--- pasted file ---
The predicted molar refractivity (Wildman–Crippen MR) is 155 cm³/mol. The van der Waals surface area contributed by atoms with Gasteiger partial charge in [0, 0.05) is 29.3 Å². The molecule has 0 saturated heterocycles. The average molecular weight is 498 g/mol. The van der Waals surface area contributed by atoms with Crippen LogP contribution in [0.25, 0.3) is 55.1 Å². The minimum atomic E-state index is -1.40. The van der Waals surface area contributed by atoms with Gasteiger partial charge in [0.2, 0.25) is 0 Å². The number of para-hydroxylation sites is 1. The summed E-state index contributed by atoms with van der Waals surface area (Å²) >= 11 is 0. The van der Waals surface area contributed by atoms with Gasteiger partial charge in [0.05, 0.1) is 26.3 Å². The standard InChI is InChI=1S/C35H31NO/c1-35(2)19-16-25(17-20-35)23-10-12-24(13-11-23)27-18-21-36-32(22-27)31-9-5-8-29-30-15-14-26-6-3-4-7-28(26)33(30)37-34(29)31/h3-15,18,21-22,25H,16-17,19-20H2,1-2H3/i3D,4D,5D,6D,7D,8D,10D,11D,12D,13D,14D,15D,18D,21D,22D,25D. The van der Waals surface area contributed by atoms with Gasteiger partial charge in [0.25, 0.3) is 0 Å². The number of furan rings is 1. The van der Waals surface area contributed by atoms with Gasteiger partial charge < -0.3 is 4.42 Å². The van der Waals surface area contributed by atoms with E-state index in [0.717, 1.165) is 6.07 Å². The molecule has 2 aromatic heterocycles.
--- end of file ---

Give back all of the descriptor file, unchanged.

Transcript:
The predicted molar refractivity (Wildman–Crippen MR) is 155 cm³/mol. The van der Waals surface area contributed by atoms with Gasteiger partial charge in [0, 0.05) is 29.3 Å². The molecule has 0 saturated heterocycles. The average molecular weight is 498 g/mol. The van der Waals surface area contributed by atoms with Crippen LogP contribution in [0.25, 0.3) is 55.1 Å². The minimum atomic E-state index is -1.40. The van der Waals surface area contributed by atoms with Gasteiger partial charge in [0.2, 0.25) is 0 Å². The number of para-hydroxylation sites is 1. The summed E-state index contributed by atoms with van der Waals surface area (Å²) >= 11 is 0. The van der Waals surface area contributed by atoms with Gasteiger partial charge in [0.05, 0.1) is 26.3 Å². The standard InChI is InChI=1S/C35H31NO/c1-35(2)19-16-25(17-20-35)23-10-12-24(13-11-23)27-18-21-36-32(22-27)31-9-5-8-29-30-15-14-26-6-3-4-7-28(26)33(30)37-34(29)31/h3-15,18,21-22,25H,16-17,19-20H2,1-2H3/i3D,4D,5D,6D,7D,8D,10D,11D,12D,13D,14D,15D,18D,21D,22D,25D. The van der Waals surface area contributed by atoms with Gasteiger partial charge in [0.25, 0.3) is 0 Å². The number of furan rings is 1. The van der Waals surface area contributed by atoms with Gasteiger partial charge < -0.3 is 4.42 Å². The van der Waals surface area contributed by atoms with E-state index in [0.717, 1.165) is 6.07 Å². The molecule has 2 aromatic heterocycles.